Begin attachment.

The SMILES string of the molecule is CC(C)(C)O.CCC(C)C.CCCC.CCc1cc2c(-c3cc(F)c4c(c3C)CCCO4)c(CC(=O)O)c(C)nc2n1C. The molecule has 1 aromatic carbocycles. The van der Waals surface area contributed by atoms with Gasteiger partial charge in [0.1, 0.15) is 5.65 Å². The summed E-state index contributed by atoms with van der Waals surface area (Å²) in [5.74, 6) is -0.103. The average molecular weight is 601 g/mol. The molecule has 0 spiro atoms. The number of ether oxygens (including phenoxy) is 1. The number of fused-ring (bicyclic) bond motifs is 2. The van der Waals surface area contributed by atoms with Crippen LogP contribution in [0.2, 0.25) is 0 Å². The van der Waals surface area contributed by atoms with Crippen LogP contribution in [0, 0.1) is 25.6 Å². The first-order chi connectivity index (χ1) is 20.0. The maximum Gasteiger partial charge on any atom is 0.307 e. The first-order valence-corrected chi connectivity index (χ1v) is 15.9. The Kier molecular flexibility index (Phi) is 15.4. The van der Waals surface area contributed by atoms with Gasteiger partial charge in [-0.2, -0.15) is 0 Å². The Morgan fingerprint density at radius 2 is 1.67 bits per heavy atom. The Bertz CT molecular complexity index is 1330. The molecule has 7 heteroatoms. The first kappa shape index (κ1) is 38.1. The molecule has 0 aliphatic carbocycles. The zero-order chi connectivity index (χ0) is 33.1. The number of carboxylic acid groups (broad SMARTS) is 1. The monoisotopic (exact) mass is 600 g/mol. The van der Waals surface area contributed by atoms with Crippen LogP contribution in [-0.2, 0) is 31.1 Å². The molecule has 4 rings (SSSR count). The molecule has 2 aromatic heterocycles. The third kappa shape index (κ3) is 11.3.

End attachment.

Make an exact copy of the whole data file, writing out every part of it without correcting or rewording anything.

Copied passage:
The SMILES string of the molecule is CC(C)(C)O.CCC(C)C.CCCC.CCc1cc2c(-c3cc(F)c4c(c3C)CCCO4)c(CC(=O)O)c(C)nc2n1C. The molecule has 1 aromatic carbocycles. The van der Waals surface area contributed by atoms with Gasteiger partial charge in [0.1, 0.15) is 5.65 Å². The summed E-state index contributed by atoms with van der Waals surface area (Å²) in [5.74, 6) is -0.103. The average molecular weight is 601 g/mol. The molecule has 0 spiro atoms. The number of ether oxygens (including phenoxy) is 1. The number of fused-ring (bicyclic) bond motifs is 2. The van der Waals surface area contributed by atoms with Crippen LogP contribution in [0.2, 0.25) is 0 Å². The van der Waals surface area contributed by atoms with Crippen LogP contribution in [0, 0.1) is 25.6 Å². The first-order chi connectivity index (χ1) is 20.0. The maximum Gasteiger partial charge on any atom is 0.307 e. The first-order valence-corrected chi connectivity index (χ1v) is 15.9. The Kier molecular flexibility index (Phi) is 15.4. The van der Waals surface area contributed by atoms with Gasteiger partial charge in [-0.2, -0.15) is 0 Å². The Morgan fingerprint density at radius 2 is 1.67 bits per heavy atom. The Bertz CT molecular complexity index is 1330. The molecule has 7 heteroatoms. The first kappa shape index (κ1) is 38.1. The molecule has 0 aliphatic carbocycles. The zero-order chi connectivity index (χ0) is 33.1. The number of carboxylic acid groups (broad SMARTS) is 1. The monoisotopic (exact) mass is 600 g/mol. The van der Waals surface area contributed by atoms with Crippen LogP contribution in [-0.2, 0) is 31.1 Å². The molecule has 4 rings (SSSR count). The molecule has 2 aromatic heterocycles. The third kappa shape index (κ3) is 11.3.